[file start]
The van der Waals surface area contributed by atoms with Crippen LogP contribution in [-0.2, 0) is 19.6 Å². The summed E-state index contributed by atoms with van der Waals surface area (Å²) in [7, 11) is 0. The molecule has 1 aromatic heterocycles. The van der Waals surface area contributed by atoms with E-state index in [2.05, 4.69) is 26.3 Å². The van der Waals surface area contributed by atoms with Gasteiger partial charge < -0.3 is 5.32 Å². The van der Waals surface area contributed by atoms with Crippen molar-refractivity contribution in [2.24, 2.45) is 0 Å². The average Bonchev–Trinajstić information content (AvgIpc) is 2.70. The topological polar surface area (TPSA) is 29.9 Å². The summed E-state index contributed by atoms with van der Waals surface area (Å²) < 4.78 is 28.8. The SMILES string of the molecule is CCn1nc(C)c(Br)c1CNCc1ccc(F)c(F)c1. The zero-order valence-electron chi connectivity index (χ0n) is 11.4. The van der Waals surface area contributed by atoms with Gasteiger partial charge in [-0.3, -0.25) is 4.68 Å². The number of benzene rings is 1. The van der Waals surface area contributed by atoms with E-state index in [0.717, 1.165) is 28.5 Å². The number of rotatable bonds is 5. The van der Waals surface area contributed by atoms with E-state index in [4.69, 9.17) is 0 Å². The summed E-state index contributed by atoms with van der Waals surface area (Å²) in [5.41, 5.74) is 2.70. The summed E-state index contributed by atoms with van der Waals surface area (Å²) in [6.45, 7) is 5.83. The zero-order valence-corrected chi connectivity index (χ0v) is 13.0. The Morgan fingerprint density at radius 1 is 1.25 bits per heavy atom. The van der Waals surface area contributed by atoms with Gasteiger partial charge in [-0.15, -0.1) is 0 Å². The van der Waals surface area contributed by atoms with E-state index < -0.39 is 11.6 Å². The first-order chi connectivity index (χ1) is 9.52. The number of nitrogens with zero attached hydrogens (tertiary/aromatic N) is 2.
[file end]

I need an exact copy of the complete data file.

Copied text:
The van der Waals surface area contributed by atoms with Crippen LogP contribution in [-0.2, 0) is 19.6 Å². The summed E-state index contributed by atoms with van der Waals surface area (Å²) in [7, 11) is 0. The molecule has 1 aromatic heterocycles. The van der Waals surface area contributed by atoms with E-state index in [2.05, 4.69) is 26.3 Å². The van der Waals surface area contributed by atoms with Gasteiger partial charge < -0.3 is 5.32 Å². The van der Waals surface area contributed by atoms with Crippen molar-refractivity contribution in [2.24, 2.45) is 0 Å². The average Bonchev–Trinajstić information content (AvgIpc) is 2.70. The topological polar surface area (TPSA) is 29.9 Å². The summed E-state index contributed by atoms with van der Waals surface area (Å²) < 4.78 is 28.8. The SMILES string of the molecule is CCn1nc(C)c(Br)c1CNCc1ccc(F)c(F)c1. The zero-order valence-electron chi connectivity index (χ0n) is 11.4. The van der Waals surface area contributed by atoms with Gasteiger partial charge in [-0.3, -0.25) is 4.68 Å². The number of benzene rings is 1. The van der Waals surface area contributed by atoms with E-state index in [0.717, 1.165) is 28.5 Å². The number of rotatable bonds is 5. The van der Waals surface area contributed by atoms with E-state index in [4.69, 9.17) is 0 Å². The summed E-state index contributed by atoms with van der Waals surface area (Å²) in [5.41, 5.74) is 2.70. The summed E-state index contributed by atoms with van der Waals surface area (Å²) in [6.45, 7) is 5.83. The zero-order valence-corrected chi connectivity index (χ0v) is 13.0. The Morgan fingerprint density at radius 1 is 1.25 bits per heavy atom. The van der Waals surface area contributed by atoms with Gasteiger partial charge in [-0.15, -0.1) is 0 Å². The van der Waals surface area contributed by atoms with E-state index < -0.39 is 11.6 Å². The first-order chi connectivity index (χ1) is 9.52. The number of nitrogens with zero attached hydrogens (tertiary/aromatic N) is 2.